GAWU opposes IMF bailout

The General Agriculture Workers Union (GAWU) has expressed its opposition to the government’s decision to seek financial bailout from the International Monetary Fund (IMF).

According to the union, after having engaged the IMF for 16 occasions without any solution to the economic woes of the country, it was evident that that the solution does not lie with the bretton wood institution.


“The IMF is not the solution to Ghana’s economic problems. In fact, they have been part of our problem. With government now deciding to go to the IMF for a bailout, we should all be ready that our problems will be exacerbated,” General Secretary of the Union, Edward Kareweh, said at roundtable discussion in Accra on Wednesday.

The discussion, organised by policy think tank, Imani Africa and German development agency, GIZ dubbed IMANI-GIZ Reform Dialogue was to examine the impact of the imminent engagement with the fund on agriculture and manufacturing.

It was on the theme: ‘How will Ghana’s 17th IMF programme impact investment in the agriculture and manufacturing sectors.”

In the view of Mr Kareweh, Ghana had all the experts in the country to diagnose the perennial problems of the economy and arrive at a lasting solution, rather than running to the Fund anytime the economy was under distress.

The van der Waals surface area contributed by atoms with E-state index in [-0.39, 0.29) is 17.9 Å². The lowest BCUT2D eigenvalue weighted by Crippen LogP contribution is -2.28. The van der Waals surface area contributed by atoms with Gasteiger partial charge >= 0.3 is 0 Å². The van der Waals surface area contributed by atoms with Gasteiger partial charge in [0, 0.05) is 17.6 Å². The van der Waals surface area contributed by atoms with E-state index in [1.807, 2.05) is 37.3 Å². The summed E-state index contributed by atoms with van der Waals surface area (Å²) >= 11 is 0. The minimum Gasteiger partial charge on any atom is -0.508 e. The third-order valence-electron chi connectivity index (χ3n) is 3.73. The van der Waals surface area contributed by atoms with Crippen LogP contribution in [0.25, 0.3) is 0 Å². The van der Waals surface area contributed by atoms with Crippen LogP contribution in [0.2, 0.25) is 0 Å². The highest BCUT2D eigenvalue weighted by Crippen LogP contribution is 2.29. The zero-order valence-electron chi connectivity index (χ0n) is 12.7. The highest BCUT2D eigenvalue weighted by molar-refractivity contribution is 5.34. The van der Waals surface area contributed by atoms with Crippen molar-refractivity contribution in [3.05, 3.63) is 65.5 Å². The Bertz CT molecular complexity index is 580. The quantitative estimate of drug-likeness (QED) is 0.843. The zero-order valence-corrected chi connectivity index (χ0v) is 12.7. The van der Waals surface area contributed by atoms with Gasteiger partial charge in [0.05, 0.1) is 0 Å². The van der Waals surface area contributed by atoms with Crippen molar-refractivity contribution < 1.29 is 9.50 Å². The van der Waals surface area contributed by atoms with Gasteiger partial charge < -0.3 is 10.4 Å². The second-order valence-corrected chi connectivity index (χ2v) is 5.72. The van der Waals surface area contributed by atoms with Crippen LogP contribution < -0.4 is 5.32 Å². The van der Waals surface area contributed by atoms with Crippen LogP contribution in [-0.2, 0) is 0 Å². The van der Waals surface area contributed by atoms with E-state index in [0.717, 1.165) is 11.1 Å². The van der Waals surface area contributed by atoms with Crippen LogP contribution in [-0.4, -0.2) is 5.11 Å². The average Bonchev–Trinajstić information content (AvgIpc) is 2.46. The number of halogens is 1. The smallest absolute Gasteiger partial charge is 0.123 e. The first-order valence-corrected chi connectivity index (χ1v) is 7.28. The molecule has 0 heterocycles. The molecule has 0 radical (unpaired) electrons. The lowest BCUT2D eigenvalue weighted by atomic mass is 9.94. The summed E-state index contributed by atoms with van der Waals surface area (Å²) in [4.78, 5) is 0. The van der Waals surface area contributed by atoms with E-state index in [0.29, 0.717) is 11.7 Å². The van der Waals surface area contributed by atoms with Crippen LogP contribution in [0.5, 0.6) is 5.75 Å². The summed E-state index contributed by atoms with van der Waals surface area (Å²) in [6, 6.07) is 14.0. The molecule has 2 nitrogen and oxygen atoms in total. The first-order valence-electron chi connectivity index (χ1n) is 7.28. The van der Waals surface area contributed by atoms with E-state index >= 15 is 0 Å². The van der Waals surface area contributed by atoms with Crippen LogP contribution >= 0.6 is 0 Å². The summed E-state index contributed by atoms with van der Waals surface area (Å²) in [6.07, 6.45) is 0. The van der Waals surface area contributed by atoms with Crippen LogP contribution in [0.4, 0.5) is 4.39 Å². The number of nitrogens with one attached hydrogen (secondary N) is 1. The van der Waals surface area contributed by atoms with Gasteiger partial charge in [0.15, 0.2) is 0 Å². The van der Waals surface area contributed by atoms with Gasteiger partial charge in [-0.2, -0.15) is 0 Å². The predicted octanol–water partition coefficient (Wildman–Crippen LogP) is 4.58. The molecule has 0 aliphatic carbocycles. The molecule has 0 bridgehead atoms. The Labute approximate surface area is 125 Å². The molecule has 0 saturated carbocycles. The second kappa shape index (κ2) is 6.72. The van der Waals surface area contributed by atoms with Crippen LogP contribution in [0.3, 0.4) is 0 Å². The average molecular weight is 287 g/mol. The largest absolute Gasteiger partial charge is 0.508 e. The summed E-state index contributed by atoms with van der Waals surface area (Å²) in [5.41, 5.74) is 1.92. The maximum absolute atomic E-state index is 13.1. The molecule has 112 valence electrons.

He said the IMF must also be bold to decline any invitation by Ghana to help it return its economy to the path of growth, having given that assistance 16 previous times.

The IMF, he said, was known for introducing austerity measures to free the capital space of the country; measures he believed could affect investment in the agric sector.

“IMF bailouts have always been with conditionalities. It has never been without conditionalities and those conditionalities are never in the interest of this country. If those conditionalities have ever been in the interest of this country, why are we where we are today?” he quizzed. 

To him, the onus was on government to ensure a sustained economic growth by implementing policies that enhance economic growth and favours the players in the local economy.

“What can IMF if government decides to decrease investment in agriculture? What can IMF do when government is refusing to fix the road to the farm gate? What can IMF do when government gives wrong data and statistics? What can IMF do when government subsidise import through the discounted benchmark value on items that are produced here, yet you decide to subsidise their importation?”


But Economist and Professor of Finance at the University of Ghana, Godfred Alufar Bokpin, said the government had no other choice than to run to the IMF before the economy crushed like it happened in Sri Lanka.

He said many of the things blamed on the fund, especially in developing countries were unfair to the fund because “it does not impose programmes on any country. We develop the programmes ourselves”.

Professor Bokpin urged the government to engage broadly in developing a programme for the impending bailout to ensure that the programme addressed the fragilities of the economy rather than one tilted towards elections.

BY JULIUS YAO PETETSI

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